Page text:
Local recycling program feels global impacts

NON-RECYCLABLE materials, such as Styrofoam, are impacting programs nationwide due to new Chinese recycling policies banning contaminants.

Photo by Kirby Neumann-Rea
NON-RECYCLABLE materials, such as Styrofoam, are impacting programs nationwide due to new Chinese recycling policies banning contaminants.

(Part one of two)

A change in local recycling policy could be coming, thanks to a global change in the way materials are managed.

China, the world’s largest consumer of recycled material, is set to change its policy on the types of materials it will accept beginning Jan. 1 — and officials representing that country notified the World Trade Organization of that fact in July, according to msn.com.

That deadline doesn’t give American recycling facilities much time to adjust. But what, if any, changes are coming is yet to be determined.

“This is a crisis of perception at this moment,” said David Skakel, Tri-County Hazardous Waste and Recycling Program coordinator. “China’s import ban is not due to implement until Jan. 1. But their intentions have already started to dramatically ripple to markets, and to availability and pricing.”

China has historically imported American recyclables — according to msn.com, scrap and waste materials are the sixth largest U.S. export to China — in part because of the large number of exports it ships to the United States. Because China needs to bring back the containers anyway, they offer low shipping rates to generate additional revenue, according to Oregon Department of Environmental Quality (DEQ).

The announcement has already created problems for state and local recyclers.


RECYCLED materials are beginning to stack up at facilities as sorting belts are slowed to weed out contaminants.

“(China) recently gave notice that they are banning certain materials, and are also demanding much stricter quality standards, as far as how much contamination (is allowed),” explained Jason Hudson, division vice president of Waste Connections. “… What’s still unknown is what ultimately China will be able to do, what they’ll allow and accept in terms of contamination.”

Contamination in this case doesn’t mean dirty or soiled — it means items that have been picked up curbside that are not actually recyclable.

Hudson calls it “wishful recycling.”

“They put out stuff that doesn’t belong in the program, so if we clean it up on the front end, that will help everybody,” he said. “We’ve seen everything from plastic (grocery-type) bags that people are intending to recycle to diapers in some cases.

“Unfortunately, we see it all.”

The DEQ reports that standard acceptable contamination levels in recycling shipments to China has been 1.5 percent for more than a decade, but not enforced. As of Jan. 1, it will drop to .3 percent.

“There’s not a MRF (material recovery facility) in the U.S. right now with .3 contamination. I don’t know if they’ll get there with comingled material,” Hutson said.

Currently, if one shipping container is found to exceed the accepted allotment of contaminates in just one of its bales, all of the containers are rejected.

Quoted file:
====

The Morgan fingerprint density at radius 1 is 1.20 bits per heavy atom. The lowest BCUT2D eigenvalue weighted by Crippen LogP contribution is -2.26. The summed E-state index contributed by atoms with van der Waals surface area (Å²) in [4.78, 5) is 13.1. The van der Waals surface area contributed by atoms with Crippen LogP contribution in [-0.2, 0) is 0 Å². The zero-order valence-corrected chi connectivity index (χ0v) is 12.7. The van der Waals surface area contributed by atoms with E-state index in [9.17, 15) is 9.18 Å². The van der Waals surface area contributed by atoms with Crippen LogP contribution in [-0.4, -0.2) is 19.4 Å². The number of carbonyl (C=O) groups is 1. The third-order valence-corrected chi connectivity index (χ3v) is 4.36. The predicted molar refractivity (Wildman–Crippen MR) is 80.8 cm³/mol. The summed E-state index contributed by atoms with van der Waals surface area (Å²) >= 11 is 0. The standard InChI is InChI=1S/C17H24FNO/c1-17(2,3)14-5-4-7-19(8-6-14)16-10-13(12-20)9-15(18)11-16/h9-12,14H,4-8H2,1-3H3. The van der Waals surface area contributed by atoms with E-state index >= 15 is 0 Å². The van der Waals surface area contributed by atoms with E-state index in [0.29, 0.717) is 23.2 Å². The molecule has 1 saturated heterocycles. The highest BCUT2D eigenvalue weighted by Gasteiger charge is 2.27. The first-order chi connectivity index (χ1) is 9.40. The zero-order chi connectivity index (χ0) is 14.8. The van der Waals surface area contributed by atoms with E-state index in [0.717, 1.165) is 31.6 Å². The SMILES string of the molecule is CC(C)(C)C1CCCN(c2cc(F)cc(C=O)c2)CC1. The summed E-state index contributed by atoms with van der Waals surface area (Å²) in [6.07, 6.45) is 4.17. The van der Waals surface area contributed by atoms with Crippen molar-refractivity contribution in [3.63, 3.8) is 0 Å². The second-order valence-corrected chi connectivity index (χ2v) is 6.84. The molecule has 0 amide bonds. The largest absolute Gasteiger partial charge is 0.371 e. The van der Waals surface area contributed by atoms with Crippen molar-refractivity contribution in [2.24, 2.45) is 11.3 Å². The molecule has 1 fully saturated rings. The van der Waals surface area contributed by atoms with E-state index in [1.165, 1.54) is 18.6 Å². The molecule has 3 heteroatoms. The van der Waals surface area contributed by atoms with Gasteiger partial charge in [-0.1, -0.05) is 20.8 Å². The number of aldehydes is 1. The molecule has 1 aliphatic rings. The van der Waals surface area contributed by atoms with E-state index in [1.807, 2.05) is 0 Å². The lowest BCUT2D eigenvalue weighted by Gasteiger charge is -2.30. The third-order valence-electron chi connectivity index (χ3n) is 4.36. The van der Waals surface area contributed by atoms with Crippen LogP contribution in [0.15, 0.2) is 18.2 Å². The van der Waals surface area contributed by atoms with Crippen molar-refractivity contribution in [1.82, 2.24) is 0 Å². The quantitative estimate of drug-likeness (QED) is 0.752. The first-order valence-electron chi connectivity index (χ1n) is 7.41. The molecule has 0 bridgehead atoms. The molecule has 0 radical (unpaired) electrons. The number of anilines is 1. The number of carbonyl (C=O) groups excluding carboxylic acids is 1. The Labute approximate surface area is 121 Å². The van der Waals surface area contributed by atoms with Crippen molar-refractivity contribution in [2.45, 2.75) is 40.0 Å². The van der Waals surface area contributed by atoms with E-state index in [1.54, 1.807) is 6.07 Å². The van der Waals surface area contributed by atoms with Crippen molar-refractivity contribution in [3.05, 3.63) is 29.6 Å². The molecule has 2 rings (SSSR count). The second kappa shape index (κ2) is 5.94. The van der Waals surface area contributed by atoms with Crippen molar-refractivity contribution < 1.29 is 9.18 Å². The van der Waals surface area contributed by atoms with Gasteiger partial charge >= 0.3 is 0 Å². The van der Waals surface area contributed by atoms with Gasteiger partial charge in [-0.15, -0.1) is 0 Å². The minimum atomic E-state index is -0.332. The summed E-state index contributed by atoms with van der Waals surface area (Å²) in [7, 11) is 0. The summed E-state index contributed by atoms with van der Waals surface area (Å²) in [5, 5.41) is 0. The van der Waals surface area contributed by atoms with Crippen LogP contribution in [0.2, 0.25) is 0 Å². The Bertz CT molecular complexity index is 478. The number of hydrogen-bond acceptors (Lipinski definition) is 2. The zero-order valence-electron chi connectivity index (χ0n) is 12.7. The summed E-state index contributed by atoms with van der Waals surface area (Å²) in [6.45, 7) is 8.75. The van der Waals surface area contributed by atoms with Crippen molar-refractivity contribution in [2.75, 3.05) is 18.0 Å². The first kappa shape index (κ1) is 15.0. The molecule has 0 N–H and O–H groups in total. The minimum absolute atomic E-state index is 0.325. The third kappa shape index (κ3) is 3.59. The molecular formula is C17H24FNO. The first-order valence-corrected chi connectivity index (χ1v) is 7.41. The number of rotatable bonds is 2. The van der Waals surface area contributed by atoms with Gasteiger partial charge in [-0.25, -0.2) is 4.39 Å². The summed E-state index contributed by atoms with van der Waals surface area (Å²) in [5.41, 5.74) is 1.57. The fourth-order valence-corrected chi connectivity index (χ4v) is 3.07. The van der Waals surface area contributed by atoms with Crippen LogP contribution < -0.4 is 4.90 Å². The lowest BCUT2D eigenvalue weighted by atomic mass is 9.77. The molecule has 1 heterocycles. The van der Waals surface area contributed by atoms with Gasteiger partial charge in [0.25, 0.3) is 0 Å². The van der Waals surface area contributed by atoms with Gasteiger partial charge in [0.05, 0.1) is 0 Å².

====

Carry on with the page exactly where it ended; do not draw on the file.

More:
“Brokers are scared to book any material right now,” said Hudson. “They get to China, open the door to the container — you send 20 containers over and they see one bail from one processor with too much contamination, and they will reject it all.

“Until they really find out what China does, and what buyers will and won’t allow, it’s going to create some problems.”

Hood River County is already seeing problems. MRFs in Portland and Vancouver, to whom Hood River County sends its recyclables, are slowing down sorting conveyors in an effort to weed out more contaminants in light of the new policy. This has caused a backlog of materials and reduced demand from the MRFs for materials. Storage capacity is now an issue.

“There is not enough processing capacity in or near Oregon to handle sorting of all the different types of plastics we create,” said a press release from Oregon DEQ. “We also do not have the local paper mills that can use the fully-mixed recyclable paper produced by our comingled recycling processors. Regional mills need paper that is more highly sorted.”

“In a way, it’s solid waste — it’s recyclable material, but you can’t stop the flow,” said Skakel. “All of a sudden, it’s stacking up. There’s no market, so you’ve got to store it. Where’s it going to go?”

The short answer may be special permission from DEQ to landfill some of the collected — and backlogged — materials. By law, recyclables in Oregon cannot go to the landfill without permission from the DEQ. As per the DEQ website, “… Due to Oregon’s strong recycling ethic, the flow of incoming material is not slowing down. This lack of storage and processing capacity could force some recycled materials to be disposed in the short term. DEQ has already received and is evaluating requests from collectors and processors to dispose of materials in the short term, and where recycling options do not exist, will allow disposal.”

“We need markets to move the material,” said Hudson. “We’ve set up all these programs dependent on China consuming this recycled material. They changed the game on us quickly, and it’s impacting us. And not in a good way.”

Next: The new Chinese policy isn’t the only problem for the Hood River County recycling program. In the next installment, the Hood River News looks at rising prices and shrinking storage capacity.

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